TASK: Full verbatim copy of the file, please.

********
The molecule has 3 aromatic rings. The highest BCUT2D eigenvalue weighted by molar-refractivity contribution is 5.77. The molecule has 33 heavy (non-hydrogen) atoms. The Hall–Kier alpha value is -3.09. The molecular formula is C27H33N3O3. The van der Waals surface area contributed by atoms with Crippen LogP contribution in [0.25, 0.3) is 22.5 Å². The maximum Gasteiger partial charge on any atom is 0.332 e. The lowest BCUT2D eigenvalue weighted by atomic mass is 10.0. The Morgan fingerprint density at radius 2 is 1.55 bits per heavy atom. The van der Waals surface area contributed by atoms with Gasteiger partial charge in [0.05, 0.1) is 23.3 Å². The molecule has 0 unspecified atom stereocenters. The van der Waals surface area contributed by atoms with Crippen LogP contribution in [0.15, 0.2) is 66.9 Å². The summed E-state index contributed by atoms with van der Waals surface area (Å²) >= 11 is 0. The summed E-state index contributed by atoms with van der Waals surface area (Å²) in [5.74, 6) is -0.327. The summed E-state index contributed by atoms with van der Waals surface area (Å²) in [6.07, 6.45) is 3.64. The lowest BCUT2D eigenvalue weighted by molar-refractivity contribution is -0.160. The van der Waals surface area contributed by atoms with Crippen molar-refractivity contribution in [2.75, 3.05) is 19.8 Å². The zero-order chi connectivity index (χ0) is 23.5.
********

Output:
The molecule has 3 aromatic rings. The highest BCUT2D eigenvalue weighted by molar-refractivity contribution is 5.77. The molecule has 33 heavy (non-hydrogen) atoms. The Hall–Kier alpha value is -3.09. The molecular formula is C27H33N3O3. The van der Waals surface area contributed by atoms with Crippen LogP contribution in [0.25, 0.3) is 22.5 Å². The maximum Gasteiger partial charge on any atom is 0.332 e. The lowest BCUT2D eigenvalue weighted by atomic mass is 10.0. The Morgan fingerprint density at radius 2 is 1.55 bits per heavy atom. The van der Waals surface area contributed by atoms with Gasteiger partial charge in [0.05, 0.1) is 23.3 Å². The molecule has 0 unspecified atom stereocenters. The van der Waals surface area contributed by atoms with Crippen LogP contribution in [0.15, 0.2) is 66.9 Å². The summed E-state index contributed by atoms with van der Waals surface area (Å²) >= 11 is 0. The summed E-state index contributed by atoms with van der Waals surface area (Å²) in [5.74, 6) is -0.327. The summed E-state index contributed by atoms with van der Waals surface area (Å²) in [6.07, 6.45) is 3.64. The lowest BCUT2D eigenvalue weighted by molar-refractivity contribution is -0.160. The van der Waals surface area contributed by atoms with Crippen molar-refractivity contribution in [2.75, 3.05) is 19.8 Å². The zero-order chi connectivity index (χ0) is 23.5.